Food News

The latest updates in Kansas City’s food and drink scene

Michael Smith Becomes Farina

James Beard Award-winning chef Michael Smith has announced his acclaimed modern Italian concept at 1900 Main will move down the block into stunning new digs at 1901 Baltimore, slated to open later this year.

The new restaurant, Farina by Michael Smith, will occupy 5,500 square feet on the main level of the building formerly occupied by The Kemper Museum of Contemporary Art. The restaurant will join Haw/Contemporary, which announced on Jan. 8 that it will open a second gallery, which will be located on the building’s east side. Renovations began in late February. The building is located just west of Smith’s popular Extra Virgin, a high-energy Spanish tapas restaurant that will remain unchanged.

Farina by Michael Smith will spotlight the modern Italian menu Smith introduced in July 2017 to mark his eponymous restaurant’s 10th anniversary. The restaurant will accommodate 90 guests and a small cocktail bar, a fresh oyster bar, and an intimate, 25-seat private party room will enhance Smith’s trademark of experiential dining.

Smith will be executive chef and partner and Nancy Smith—who cultivates an award-winning wine program at Michael Smith Restaurant—will serve as general manager, partner, and wine director. Alberto “Berto” Santoro, one of Kansas City’s best-known bartenders and manager of the Michael Smith Restaurant-Extra Virgin bar program, will spearhead Farina’s program and continue to oversee the Extra Virgin beverage program. The space currently occupied by Michael Smith Restaurant will transform into a yet-to-be-named event venue, also owned and operated by the couple and private investors.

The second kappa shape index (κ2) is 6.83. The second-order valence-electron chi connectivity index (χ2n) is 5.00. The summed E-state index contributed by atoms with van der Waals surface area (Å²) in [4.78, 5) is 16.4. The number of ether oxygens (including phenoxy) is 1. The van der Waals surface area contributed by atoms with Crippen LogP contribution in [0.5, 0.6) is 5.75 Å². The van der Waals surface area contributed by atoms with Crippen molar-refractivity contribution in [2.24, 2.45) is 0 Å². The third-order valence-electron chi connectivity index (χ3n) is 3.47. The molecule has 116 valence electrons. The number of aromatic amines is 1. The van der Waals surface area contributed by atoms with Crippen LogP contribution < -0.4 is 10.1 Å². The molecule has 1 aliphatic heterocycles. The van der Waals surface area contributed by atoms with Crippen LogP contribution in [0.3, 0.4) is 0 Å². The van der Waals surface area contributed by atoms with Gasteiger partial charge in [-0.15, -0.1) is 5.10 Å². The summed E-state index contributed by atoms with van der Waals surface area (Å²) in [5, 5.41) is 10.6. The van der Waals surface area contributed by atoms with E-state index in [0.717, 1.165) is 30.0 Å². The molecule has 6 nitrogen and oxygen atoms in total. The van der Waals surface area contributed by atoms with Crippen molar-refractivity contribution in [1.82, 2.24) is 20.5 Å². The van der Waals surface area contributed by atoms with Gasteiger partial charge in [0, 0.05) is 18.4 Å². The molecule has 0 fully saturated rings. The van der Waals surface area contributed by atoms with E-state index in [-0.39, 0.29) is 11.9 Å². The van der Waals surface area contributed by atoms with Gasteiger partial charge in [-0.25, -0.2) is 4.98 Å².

Informed by Smith’s creative love affair with modern Italian cuisine, the Farina by Michael Smith menu will include antipasti, fish, chops, seasonal sides, and desserts. The Italian word for flour, Farina was chosen as the restaurant’s name to highlight Smith’s signature handcrafted pasta.

Novel Finds a New Home


Chefs and husband/wife team Ryan Brazeal and Jessica Armstrong have relocated Novel, their critically acclaimed restaurant, from the historic Westside neighborhood to the East Crossroads Arts District. The new space, designed by award-winning architects El Dorado Inc and nationally recognized artist Peregrine Honig, was purposefully constructed with the aesthetics of hospitality in mind. The new 62-seat dining room features an 80-foot-long tile mosaic adorning the north wall across from an open kitchen with an intimate chef’s counter.

An 18-seat bar gives diners the opportunity to indulge in Novel’s contemporary beverage program. The updated menu is an exercise in focus and deliberate food, locally sourced and responsibly procured, showcasing the pure value of quality ingredients. Expect a new and exciting menu from both chefs.

The transition will be complete when Novel opens its doors on April 5 at 1927 McGee. The hours of operation will remain the same.

James Beard Foundation Honors The American


The results are in and the nominees have been chosen for the 2018 James Beard Awards. While several pros from Kansas City were nominated during the semi-finals, only one Kansas City institution will be honored with an award: The American.

The American, known equally for its architectural and culinary artistry, has been awarded this year’s Design Icon Award. In order to qualify, a restaurant or dining space’s design must have remained substantially unchanged for at least 20 years and must have influenced and inspired the design of subsequent restaurants and dining spaces. Additionally, the restaurant/dining space must still be in operation.

The American opened on Valentine’s Day 1974 atop Crown Center in Kansas City. Designed by Warren Platner, it became the conceptual parent of all the over-the-top top-of-the-building restaurants that followed, including some by Platner himself. Platner described it as, “Bridging the contrast in scale between great volume of space and the minute detail of food and tableware, between public gathering and personal intimacy, the design entertains the diner and gives distinction to the server in this emporium of elaborate meals.”